Mr Toubon, a leader of the Gaullist RPR party, said the centre, near the old Les Halles market, had become a 'reference for the 20th century. What we are doing marks the passing of the century with the intention that it remains the benchmark of the 21st century.' The controversial building, often likened to an ocean- going liner or an oil refinery, answered the call of the late President Georges Pompidou for a contemporary arts centre in Paris.
On a television programme last Friday, Jacques Chirac, the RPR president, hinted that he had threatened to resign as Prime Minister under Valery Giscard d'Estaing, Pompidou's successor, when he heard the centre might not be completed. Pompidou, seen as one of the architects of modern France, has become the subject of nostalgia as the 20th anniversary of his death has been commemorated this month.
Mr Toubon said the centre needed an overhaul because, intended for an original 7,000 visitors a day, it had an average of 25,000. 'The threats come from its own success,' he said.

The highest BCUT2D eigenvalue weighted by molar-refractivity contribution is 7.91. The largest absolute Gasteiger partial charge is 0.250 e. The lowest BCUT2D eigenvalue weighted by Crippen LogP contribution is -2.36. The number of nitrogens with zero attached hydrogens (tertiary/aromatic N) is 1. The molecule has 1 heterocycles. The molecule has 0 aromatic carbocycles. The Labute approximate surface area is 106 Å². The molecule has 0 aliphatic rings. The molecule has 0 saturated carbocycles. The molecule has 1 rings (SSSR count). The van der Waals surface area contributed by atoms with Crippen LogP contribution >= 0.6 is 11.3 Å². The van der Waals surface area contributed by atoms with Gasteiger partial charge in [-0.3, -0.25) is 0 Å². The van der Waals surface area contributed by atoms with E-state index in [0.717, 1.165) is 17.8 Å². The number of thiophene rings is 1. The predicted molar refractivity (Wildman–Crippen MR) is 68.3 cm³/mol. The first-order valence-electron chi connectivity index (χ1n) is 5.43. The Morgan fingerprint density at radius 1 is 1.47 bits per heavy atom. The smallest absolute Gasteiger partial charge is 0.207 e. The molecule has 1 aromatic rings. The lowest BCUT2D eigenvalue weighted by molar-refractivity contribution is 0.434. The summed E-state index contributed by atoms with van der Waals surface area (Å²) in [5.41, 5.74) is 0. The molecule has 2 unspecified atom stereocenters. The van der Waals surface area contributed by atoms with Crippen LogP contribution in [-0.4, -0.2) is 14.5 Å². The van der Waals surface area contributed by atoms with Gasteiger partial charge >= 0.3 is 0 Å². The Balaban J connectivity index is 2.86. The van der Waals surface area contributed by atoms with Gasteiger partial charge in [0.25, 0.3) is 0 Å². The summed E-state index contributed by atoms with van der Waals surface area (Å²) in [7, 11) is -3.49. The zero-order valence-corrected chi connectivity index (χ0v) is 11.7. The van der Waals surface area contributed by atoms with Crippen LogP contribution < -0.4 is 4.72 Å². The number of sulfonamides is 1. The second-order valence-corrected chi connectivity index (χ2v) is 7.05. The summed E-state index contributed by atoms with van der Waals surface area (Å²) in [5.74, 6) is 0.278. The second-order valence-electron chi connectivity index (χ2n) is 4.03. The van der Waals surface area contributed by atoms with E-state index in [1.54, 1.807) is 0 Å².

Mr Toubon said the Pompidou centre would be closed in stages between 1997 and 1999 and remodelled 'to turn it into a beating heart'.
Mr Toubon, making the political point that Jack Lang, his Socialist predecessor, had done nothing, said the current conservative government intended to introduce 'more symmetry, rationality and order'.
While the Socialists, under President Francois Mitter rand, can be credited with the grands travaux, literally 'big works', which have produced such grandiose schemes as the Louvre pyramid and the breathtaking addition to the Louvre museum of a wing which used to house the Finance Ministry, they are reproached with ignoring routine maintenance of other cultural edifices.
The Grand Palais exhibition centre was hurriedly closed last year because of structural defects. The main Palais Garnier Opera building is to close this year for two years of renovation while the modern Opera Bastille, criticised by musicians as too cold, is due to be remodelled despite its state- of-the-art technology.